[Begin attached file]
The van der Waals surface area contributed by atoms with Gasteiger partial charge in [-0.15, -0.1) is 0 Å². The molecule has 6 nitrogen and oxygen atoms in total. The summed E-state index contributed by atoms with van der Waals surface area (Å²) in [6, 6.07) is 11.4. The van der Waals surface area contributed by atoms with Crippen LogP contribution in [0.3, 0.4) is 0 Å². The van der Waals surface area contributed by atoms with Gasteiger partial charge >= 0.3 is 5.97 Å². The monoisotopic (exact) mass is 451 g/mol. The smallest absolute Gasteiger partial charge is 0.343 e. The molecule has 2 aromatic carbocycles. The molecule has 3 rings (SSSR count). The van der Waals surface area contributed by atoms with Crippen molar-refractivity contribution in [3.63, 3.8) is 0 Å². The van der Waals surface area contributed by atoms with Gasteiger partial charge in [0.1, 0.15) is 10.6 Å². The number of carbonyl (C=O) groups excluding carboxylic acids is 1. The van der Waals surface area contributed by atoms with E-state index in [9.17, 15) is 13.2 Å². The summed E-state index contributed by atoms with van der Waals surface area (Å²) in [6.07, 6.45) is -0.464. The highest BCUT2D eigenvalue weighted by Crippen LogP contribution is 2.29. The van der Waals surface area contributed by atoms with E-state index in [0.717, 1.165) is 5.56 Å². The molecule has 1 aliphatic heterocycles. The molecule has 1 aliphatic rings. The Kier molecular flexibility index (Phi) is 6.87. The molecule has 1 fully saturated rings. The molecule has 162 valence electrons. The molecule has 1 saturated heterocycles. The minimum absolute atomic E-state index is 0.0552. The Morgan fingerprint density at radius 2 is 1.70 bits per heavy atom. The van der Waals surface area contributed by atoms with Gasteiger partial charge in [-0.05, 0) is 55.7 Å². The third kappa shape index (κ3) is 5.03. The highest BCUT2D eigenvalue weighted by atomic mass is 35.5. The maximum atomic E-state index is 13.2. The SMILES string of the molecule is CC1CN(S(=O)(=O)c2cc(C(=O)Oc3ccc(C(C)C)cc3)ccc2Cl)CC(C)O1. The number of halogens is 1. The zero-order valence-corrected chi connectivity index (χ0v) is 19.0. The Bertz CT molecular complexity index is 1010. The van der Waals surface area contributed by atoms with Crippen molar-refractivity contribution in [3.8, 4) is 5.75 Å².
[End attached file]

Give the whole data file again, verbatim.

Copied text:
The van der Waals surface area contributed by atoms with Gasteiger partial charge in [-0.15, -0.1) is 0 Å². The molecule has 6 nitrogen and oxygen atoms in total. The summed E-state index contributed by atoms with van der Waals surface area (Å²) in [6, 6.07) is 11.4. The van der Waals surface area contributed by atoms with Crippen LogP contribution in [0.3, 0.4) is 0 Å². The van der Waals surface area contributed by atoms with Gasteiger partial charge >= 0.3 is 5.97 Å². The monoisotopic (exact) mass is 451 g/mol. The smallest absolute Gasteiger partial charge is 0.343 e. The molecule has 2 aromatic carbocycles. The molecule has 3 rings (SSSR count). The van der Waals surface area contributed by atoms with Crippen molar-refractivity contribution in [3.63, 3.8) is 0 Å². The van der Waals surface area contributed by atoms with Gasteiger partial charge in [0.1, 0.15) is 10.6 Å². The number of carbonyl (C=O) groups excluding carboxylic acids is 1. The van der Waals surface area contributed by atoms with E-state index in [9.17, 15) is 13.2 Å². The summed E-state index contributed by atoms with van der Waals surface area (Å²) in [6.07, 6.45) is -0.464. The highest BCUT2D eigenvalue weighted by Crippen LogP contribution is 2.29. The van der Waals surface area contributed by atoms with E-state index in [0.717, 1.165) is 5.56 Å². The molecule has 1 aliphatic heterocycles. The molecule has 1 aliphatic rings. The Kier molecular flexibility index (Phi) is 6.87. The molecule has 1 fully saturated rings. The molecule has 162 valence electrons. The molecule has 1 saturated heterocycles. The minimum absolute atomic E-state index is 0.0552. The Morgan fingerprint density at radius 2 is 1.70 bits per heavy atom. The van der Waals surface area contributed by atoms with Gasteiger partial charge in [-0.05, 0) is 55.7 Å². The third kappa shape index (κ3) is 5.03. The highest BCUT2D eigenvalue weighted by atomic mass is 35.5. The maximum atomic E-state index is 13.2. The SMILES string of the molecule is CC1CN(S(=O)(=O)c2cc(C(=O)Oc3ccc(C(C)C)cc3)ccc2Cl)CC(C)O1. The number of halogens is 1. The zero-order valence-corrected chi connectivity index (χ0v) is 19.0. The Bertz CT molecular complexity index is 1010. The van der Waals surface area contributed by atoms with Crippen molar-refractivity contribution in [3.8, 4) is 5.75 Å².